This game naturally created an internal conflict. The wealth of the collective or public would be much greater if all individuals gave away their red cards to the collective pool. This would also lead to a more equitable distribution of wealth and resources. However, the benefit for the individual is much greater when both red cards are kept.

This activity led to the discussion of several key points. The first was trust. After a couple of rounds we had a chance to discuss as a group, how we could strategize so that we could all benefit equally. Although we came to a decision to give both our red cards away, this was not carried out by everyone. Once we saw that not everyone was cooperating, and that it became evident that there were free riders in our group, we began to trust each other less, which led to a steady decline in the number of red cards in the collective pool. Although not as relevant for this activity, the issue of trust also extends further to not only among individuals in the society, but to those individuals or institutions that have the power to redistribute the contributions back to the public. If we do not trust that we will ultimately benefit from the contributions that we make to the public, individuals are less likely to voluntarily contribute to the collective pool.

Moreover, when the value of the red cards decreased (i.e., from $4 to $2), individuals were more likely to contribute voluntarily to the collective pool. However, ultimately, because of the inequality in the individual contribution to the public good, those who contributed the most were left with the least. For me, this activity demonstrated the interdependence of individual and collective wealth and well-being. Our decisions are not only based on our personal values of equity and justice, but the decisions of others, as we struggle to find the balance between the benefits of acting in self-serving ways, and making decisions that contribute to the greater good of the society.

ISID speaker series

McGill’s Institute for the Study of International Development has a pretty amazing set of speakers lined up this month and next.

Some of these talks seem to go along well with the material from 626. Two of particular interest are:

Oct 17: 10:00-11:30 am. PETH 116
Ravi Kanbur, Economics, Cornell University – Applied Economics and Management: “Can a Country be a Donor and a Recipient of Aid?”

Nov 8: 12:00-1:30 pm. Arts 230
Carmen Diane Deere, Economics, University of Florida – Gender and Development; Latin America: “Property Rights and the Gender Distribution of Wealth in Ecuador, Ghana and India”

Week 8 memo questions

## Week 8
1. Midgley advocates for the social developmental perspective. To what extent does this philosophy allign with the “activation” policies discussed in class by Plante week 6? Provide at least three key points.
2. By now each student should have decided the context of their poverty manifesto. Use this week’s memo to articulate why the social developmental perspective is useful or not useful in your chosen poverty context.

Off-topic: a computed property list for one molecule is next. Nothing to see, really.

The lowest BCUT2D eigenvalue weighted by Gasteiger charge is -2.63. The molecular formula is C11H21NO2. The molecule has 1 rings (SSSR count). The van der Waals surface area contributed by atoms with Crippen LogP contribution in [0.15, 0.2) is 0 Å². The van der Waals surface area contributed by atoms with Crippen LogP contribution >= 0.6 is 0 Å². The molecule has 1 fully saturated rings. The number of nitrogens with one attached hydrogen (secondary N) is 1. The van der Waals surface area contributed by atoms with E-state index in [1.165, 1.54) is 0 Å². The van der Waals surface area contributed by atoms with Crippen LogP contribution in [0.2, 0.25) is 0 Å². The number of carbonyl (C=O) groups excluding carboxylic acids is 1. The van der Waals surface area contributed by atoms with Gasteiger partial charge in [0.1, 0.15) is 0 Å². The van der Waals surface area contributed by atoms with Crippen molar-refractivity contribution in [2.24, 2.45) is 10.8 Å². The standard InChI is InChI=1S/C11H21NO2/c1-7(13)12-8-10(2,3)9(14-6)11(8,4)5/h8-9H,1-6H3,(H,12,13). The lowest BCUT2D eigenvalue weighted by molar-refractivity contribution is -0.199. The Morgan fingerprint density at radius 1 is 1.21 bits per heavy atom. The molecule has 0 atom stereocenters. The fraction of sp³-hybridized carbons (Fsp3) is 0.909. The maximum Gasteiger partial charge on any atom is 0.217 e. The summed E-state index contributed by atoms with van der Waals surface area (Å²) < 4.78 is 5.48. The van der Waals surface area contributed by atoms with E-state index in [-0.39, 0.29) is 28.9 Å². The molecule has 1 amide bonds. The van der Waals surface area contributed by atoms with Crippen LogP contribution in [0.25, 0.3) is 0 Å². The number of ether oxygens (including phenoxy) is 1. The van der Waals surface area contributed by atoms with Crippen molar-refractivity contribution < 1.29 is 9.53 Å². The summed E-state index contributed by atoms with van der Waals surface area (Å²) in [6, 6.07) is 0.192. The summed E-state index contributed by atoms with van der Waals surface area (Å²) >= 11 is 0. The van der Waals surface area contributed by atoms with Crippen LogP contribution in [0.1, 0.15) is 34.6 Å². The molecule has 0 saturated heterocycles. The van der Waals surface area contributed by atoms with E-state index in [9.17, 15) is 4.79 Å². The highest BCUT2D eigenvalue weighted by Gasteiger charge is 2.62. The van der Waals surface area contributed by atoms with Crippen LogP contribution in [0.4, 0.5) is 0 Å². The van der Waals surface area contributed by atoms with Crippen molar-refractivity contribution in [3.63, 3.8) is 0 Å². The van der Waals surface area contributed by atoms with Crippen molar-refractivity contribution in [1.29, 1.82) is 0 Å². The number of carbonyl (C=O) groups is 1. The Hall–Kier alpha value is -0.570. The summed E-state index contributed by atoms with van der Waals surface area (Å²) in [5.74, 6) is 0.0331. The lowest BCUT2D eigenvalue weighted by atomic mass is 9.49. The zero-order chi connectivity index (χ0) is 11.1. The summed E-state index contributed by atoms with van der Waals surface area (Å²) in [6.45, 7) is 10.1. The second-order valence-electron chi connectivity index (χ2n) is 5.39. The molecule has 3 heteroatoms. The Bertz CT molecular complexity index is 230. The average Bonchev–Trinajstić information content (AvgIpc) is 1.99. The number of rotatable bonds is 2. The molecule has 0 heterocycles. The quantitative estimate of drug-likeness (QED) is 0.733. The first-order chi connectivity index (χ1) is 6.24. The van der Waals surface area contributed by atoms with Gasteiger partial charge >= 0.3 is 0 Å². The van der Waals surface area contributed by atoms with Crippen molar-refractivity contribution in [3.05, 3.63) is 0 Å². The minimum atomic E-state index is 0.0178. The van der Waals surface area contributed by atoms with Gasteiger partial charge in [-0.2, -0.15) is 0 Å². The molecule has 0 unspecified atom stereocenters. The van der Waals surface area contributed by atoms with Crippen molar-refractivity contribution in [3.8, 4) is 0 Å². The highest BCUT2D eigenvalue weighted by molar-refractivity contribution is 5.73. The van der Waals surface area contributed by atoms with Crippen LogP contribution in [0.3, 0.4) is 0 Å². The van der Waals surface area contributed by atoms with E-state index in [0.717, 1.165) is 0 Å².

3. What are the necessary conditions for effective implementation of social developmental policies? Considerations: demographics, politics, inequality, macroeconomic factors, history, etc.

Week 7 Memo questions

## Week 7
1. Ostrom et al introduces us to the idea of common pooled resources (CPR) and how they can be managed. Much of the discussion focuses on solving the CPR problem of free riding. Further, they argue that when individuals face a public good problem are able to communicate, sanction one another, and make new rules then rational choice models no longer predict. Extrapolate what this means for understanding poverty and poverty reduction. Provide at least 3 concrete connections.
2. North defines institutions as “Humanly devised constraints that structure human interaction and that exist to reduce the ubiquitious uncertainty arising from that interaction.” (p. 10). Provide two contemporary examples of institutions that facilitate and 2 that impede development.

Week 6 memo questions

## Week 6 ###
1. Fortin et al show that experiencing child abuse increases the risk of social exclusion (5.2 %points) and deep social exclusion (3%points). The authors do not offer a theory for this relationship. Briefly explain how childhood trauma might affect poverty and development.
2. This is the first known study of social exclusion in Canada. As an emerging professional working on poverty and development: (1) how does this paper inform your work? and (2) what additional question(s) would be most important for you to address?
3. Proulx et al show us that in 2008-2009, Quebec spends approximately 3 x the % of GDP on family support and other expenditures compared to Alberta. Based on these expenditures and what you know about the socio-economic realities in Quebec, would you (a) continue funding at this same level, (b) reduce funding, or (c) increased funding as a % of GDP? In your explanation mention at least one tradeoff/consequence to your position.
Slides to accompany Proulx et al. can be found here Internal diversity in social policy regimes.